The culverts and bridges that carry streams and brooks under our roadways are important. Problem is, most of them are either outdated or poorly designed.
Fish or other animals moving upstream to find food or spawning pools hit a dead end when waters are low. And when traditional migration routes are blocked, it throws the entire natural cycle out of whack.
Fish-friendly culverts also protect against flooding and “catastrophic failure.”
When the water is low, they block fish and other animals from reaching upstream waters. And when the water is too high? This happens.
Culvert problems usually fall into three categories:
- “Perched” culverts are elevated above the river. Fish hit an impassable wall and fail to complete their migrations. Salamanders, turtles and even mammals leave the stream and try to cross the road, and often get hit by vehicles.
- Undersized culverts clog-up easily. On one side of the road, water pools up and causes flooding. Water pushes even more forcefully through the passage, resulting in structural damage, road washout and erosion. Eventually, an undersized culvert is likely to become a “perched” culvert (if it lasts that long).
- Shallow culverts often only let a fraction of an inch of water pass through – not enough for most fish to navigate. Many have concrete or metal bottoms too, which deters animals from using them.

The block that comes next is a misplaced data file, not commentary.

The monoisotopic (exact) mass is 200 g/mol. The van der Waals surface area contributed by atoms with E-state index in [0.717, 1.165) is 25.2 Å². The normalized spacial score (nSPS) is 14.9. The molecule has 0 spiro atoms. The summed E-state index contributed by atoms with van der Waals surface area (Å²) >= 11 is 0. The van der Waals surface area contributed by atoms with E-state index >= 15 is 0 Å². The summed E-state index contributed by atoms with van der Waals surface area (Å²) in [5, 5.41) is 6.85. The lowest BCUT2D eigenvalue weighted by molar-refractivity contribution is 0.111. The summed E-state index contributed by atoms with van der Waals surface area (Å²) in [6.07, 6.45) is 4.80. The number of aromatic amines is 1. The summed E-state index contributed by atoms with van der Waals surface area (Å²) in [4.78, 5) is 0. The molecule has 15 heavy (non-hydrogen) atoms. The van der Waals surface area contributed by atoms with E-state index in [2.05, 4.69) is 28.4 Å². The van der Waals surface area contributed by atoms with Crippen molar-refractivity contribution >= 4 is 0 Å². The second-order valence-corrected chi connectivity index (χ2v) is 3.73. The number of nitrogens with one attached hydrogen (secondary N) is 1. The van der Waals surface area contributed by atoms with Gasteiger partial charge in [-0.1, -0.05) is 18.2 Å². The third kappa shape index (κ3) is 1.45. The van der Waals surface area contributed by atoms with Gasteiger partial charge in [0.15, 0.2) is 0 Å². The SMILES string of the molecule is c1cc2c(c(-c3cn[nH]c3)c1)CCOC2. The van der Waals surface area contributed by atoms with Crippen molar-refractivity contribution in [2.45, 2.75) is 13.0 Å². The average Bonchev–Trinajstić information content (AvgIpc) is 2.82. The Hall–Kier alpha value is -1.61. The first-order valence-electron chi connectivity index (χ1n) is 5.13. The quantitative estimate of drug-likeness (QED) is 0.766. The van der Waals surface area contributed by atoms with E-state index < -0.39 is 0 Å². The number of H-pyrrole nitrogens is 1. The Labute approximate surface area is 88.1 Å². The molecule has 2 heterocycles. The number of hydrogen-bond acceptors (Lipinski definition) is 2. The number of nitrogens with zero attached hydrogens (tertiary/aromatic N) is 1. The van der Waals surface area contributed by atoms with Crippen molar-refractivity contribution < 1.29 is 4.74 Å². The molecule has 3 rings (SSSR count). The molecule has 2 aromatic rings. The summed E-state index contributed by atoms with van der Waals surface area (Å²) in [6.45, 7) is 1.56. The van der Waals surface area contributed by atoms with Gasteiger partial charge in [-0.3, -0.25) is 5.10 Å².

How big is the problem?
HVA has surveyed 2,100 of the roughly 6,000 stream crossings in our watershed. Of those, 58% were bad for wildlife, and 33% failed for flood risk. Replacing (potentially) 2,000 culverts is a huge and costly undertaking for towns and taxpayers.
How are we fixing it?
- Surveying and monitoring culverts to identify the scope of the problem.
- Consulting with watershed states, cities and towns so they understand the issue and the risk. When new roads are built or repairs are made, we’re making sure they’re built correctly.
- Prioritizing the worst and most dangerous crossings, so that limited resources are focused, first, on the biggest problems.
- Finding funding through environmental grants that help supplement limited municipal budgets.
Check out this completed project (2018) on the Churchill Brook in Pittsfield, Mass.